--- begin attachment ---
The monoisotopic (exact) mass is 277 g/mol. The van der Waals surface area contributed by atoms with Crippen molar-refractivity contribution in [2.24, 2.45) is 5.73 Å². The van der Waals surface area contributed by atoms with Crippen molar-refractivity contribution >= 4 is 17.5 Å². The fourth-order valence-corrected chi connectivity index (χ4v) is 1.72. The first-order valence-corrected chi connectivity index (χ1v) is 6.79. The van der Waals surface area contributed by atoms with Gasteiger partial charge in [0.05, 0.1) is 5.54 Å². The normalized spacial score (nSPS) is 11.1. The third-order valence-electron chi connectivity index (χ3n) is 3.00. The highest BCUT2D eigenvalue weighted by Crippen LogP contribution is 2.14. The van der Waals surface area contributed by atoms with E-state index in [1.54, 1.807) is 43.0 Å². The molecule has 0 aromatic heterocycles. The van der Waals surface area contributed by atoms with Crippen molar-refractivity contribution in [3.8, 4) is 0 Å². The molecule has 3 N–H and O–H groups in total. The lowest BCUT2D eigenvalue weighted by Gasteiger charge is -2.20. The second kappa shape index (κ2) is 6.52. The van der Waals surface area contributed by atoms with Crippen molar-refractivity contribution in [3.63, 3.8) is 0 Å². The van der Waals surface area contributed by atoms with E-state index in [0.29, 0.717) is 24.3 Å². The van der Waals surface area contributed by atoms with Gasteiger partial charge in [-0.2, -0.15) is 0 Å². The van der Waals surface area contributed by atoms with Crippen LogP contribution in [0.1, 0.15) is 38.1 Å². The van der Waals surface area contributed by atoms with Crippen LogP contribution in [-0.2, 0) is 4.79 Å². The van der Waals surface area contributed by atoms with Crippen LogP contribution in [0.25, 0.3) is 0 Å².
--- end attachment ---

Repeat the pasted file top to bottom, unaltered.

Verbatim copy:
The monoisotopic (exact) mass is 277 g/mol. The van der Waals surface area contributed by atoms with Crippen molar-refractivity contribution in [2.24, 2.45) is 5.73 Å². The van der Waals surface area contributed by atoms with Crippen molar-refractivity contribution >= 4 is 17.5 Å². The fourth-order valence-corrected chi connectivity index (χ4v) is 1.72. The first-order valence-corrected chi connectivity index (χ1v) is 6.79. The van der Waals surface area contributed by atoms with Gasteiger partial charge in [0.05, 0.1) is 5.54 Å². The normalized spacial score (nSPS) is 11.1. The third-order valence-electron chi connectivity index (χ3n) is 3.00. The highest BCUT2D eigenvalue weighted by Crippen LogP contribution is 2.14. The van der Waals surface area contributed by atoms with E-state index in [1.54, 1.807) is 43.0 Å². The molecule has 0 aromatic heterocycles. The van der Waals surface area contributed by atoms with Crippen molar-refractivity contribution in [3.8, 4) is 0 Å². The molecule has 3 N–H and O–H groups in total. The lowest BCUT2D eigenvalue weighted by Gasteiger charge is -2.20. The second kappa shape index (κ2) is 6.52. The van der Waals surface area contributed by atoms with Crippen molar-refractivity contribution in [3.63, 3.8) is 0 Å². The van der Waals surface area contributed by atoms with E-state index in [0.29, 0.717) is 24.3 Å². The van der Waals surface area contributed by atoms with Gasteiger partial charge in [-0.2, -0.15) is 0 Å². The van der Waals surface area contributed by atoms with Crippen LogP contribution in [0.1, 0.15) is 38.1 Å². The van der Waals surface area contributed by atoms with Crippen LogP contribution in [-0.2, 0) is 4.79 Å². The van der Waals surface area contributed by atoms with Crippen LogP contribution in [0.25, 0.3) is 0 Å².